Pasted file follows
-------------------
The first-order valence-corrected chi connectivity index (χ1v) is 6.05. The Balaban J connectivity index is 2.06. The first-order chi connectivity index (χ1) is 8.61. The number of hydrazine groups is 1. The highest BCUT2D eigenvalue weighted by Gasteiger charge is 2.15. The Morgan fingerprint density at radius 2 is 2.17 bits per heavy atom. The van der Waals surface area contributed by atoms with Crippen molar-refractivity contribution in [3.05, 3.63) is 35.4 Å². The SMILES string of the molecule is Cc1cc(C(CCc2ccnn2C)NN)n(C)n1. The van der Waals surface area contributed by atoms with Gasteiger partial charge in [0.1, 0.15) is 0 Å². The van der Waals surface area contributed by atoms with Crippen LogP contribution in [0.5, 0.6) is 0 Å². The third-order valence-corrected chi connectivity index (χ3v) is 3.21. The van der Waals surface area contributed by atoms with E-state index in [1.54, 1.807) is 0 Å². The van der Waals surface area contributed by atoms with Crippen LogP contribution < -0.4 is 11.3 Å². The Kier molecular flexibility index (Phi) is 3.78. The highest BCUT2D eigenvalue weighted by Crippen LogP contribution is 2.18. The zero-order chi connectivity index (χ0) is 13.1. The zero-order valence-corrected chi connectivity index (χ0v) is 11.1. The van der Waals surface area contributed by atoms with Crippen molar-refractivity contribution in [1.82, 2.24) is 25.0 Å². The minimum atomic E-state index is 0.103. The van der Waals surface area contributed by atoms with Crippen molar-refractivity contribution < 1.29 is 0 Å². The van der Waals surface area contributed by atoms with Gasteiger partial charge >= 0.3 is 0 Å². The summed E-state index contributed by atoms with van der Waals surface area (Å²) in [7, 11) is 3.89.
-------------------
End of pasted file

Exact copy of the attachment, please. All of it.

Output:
The first-order valence-corrected chi connectivity index (χ1v) is 6.05. The Balaban J connectivity index is 2.06. The first-order chi connectivity index (χ1) is 8.61. The number of hydrazine groups is 1. The highest BCUT2D eigenvalue weighted by Gasteiger charge is 2.15. The Morgan fingerprint density at radius 2 is 2.17 bits per heavy atom. The van der Waals surface area contributed by atoms with Crippen molar-refractivity contribution in [3.05, 3.63) is 35.4 Å². The SMILES string of the molecule is Cc1cc(C(CCc2ccnn2C)NN)n(C)n1. The van der Waals surface area contributed by atoms with Gasteiger partial charge in [0.1, 0.15) is 0 Å². The van der Waals surface area contributed by atoms with Crippen LogP contribution in [0.5, 0.6) is 0 Å². The third-order valence-corrected chi connectivity index (χ3v) is 3.21. The van der Waals surface area contributed by atoms with E-state index in [1.54, 1.807) is 0 Å². The van der Waals surface area contributed by atoms with Crippen LogP contribution < -0.4 is 11.3 Å². The Kier molecular flexibility index (Phi) is 3.78. The highest BCUT2D eigenvalue weighted by Crippen LogP contribution is 2.18. The zero-order chi connectivity index (χ0) is 13.1. The zero-order valence-corrected chi connectivity index (χ0v) is 11.1. The van der Waals surface area contributed by atoms with Crippen molar-refractivity contribution in [1.82, 2.24) is 25.0 Å². The minimum atomic E-state index is 0.103. The van der Waals surface area contributed by atoms with Crippen molar-refractivity contribution < 1.29 is 0 Å². The van der Waals surface area contributed by atoms with Gasteiger partial charge >= 0.3 is 0 Å². The summed E-state index contributed by atoms with van der Waals surface area (Å²) in [7, 11) is 3.89.